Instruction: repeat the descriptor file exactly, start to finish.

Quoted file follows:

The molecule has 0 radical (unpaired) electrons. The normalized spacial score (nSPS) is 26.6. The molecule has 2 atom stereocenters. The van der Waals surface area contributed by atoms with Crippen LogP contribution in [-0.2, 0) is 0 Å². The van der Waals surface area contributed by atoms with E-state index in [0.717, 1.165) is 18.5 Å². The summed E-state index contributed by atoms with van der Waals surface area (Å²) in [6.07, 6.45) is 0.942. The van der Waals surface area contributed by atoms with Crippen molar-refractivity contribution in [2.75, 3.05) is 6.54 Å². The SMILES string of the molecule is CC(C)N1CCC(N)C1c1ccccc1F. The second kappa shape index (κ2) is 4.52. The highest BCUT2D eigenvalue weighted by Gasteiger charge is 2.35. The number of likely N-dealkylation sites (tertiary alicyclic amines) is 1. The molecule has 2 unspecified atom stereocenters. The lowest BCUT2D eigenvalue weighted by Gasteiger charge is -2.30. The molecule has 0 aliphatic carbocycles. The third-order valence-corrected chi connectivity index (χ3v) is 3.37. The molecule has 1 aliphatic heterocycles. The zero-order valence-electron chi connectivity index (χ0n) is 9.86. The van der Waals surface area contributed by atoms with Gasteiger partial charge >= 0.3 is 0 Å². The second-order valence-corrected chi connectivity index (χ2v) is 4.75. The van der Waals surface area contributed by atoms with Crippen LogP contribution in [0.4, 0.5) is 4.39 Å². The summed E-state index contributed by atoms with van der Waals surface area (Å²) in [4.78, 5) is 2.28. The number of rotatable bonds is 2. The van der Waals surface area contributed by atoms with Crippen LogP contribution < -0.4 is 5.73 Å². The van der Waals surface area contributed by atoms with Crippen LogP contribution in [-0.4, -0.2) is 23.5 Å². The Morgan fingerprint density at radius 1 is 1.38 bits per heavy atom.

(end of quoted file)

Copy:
The molecule has 0 radical (unpaired) electrons. The normalized spacial score (nSPS) is 26.6. The molecule has 2 atom stereocenters. The van der Waals surface area contributed by atoms with Crippen LogP contribution in [-0.2, 0) is 0 Å². The van der Waals surface area contributed by atoms with E-state index in [0.717, 1.165) is 18.5 Å². The summed E-state index contributed by atoms with van der Waals surface area (Å²) in [6.07, 6.45) is 0.942. The van der Waals surface area contributed by atoms with Crippen molar-refractivity contribution in [2.75, 3.05) is 6.54 Å². The SMILES string of the molecule is CC(C)N1CCC(N)C1c1ccccc1F. The second kappa shape index (κ2) is 4.52. The highest BCUT2D eigenvalue weighted by Gasteiger charge is 2.35. The number of likely N-dealkylation sites (tertiary alicyclic amines) is 1. The molecule has 2 unspecified atom stereocenters. The lowest BCUT2D eigenvalue weighted by Gasteiger charge is -2.30. The molecule has 0 aliphatic carbocycles. The third-order valence-corrected chi connectivity index (χ3v) is 3.37. The molecule has 1 aliphatic heterocycles. The zero-order valence-electron chi connectivity index (χ0n) is 9.86. The van der Waals surface area contributed by atoms with Gasteiger partial charge >= 0.3 is 0 Å². The second-order valence-corrected chi connectivity index (χ2v) is 4.75. The van der Waals surface area contributed by atoms with Crippen LogP contribution in [0.4, 0.5) is 4.39 Å². The summed E-state index contributed by atoms with van der Waals surface area (Å²) in [4.78, 5) is 2.28. The number of rotatable bonds is 2. The van der Waals surface area contributed by atoms with Crippen LogP contribution < -0.4 is 5.73 Å². The van der Waals surface area contributed by atoms with Crippen LogP contribution in [-0.4, -0.2) is 23.5 Å². The Morgan fingerprint density at radius 1 is 1.38 bits per heavy atom.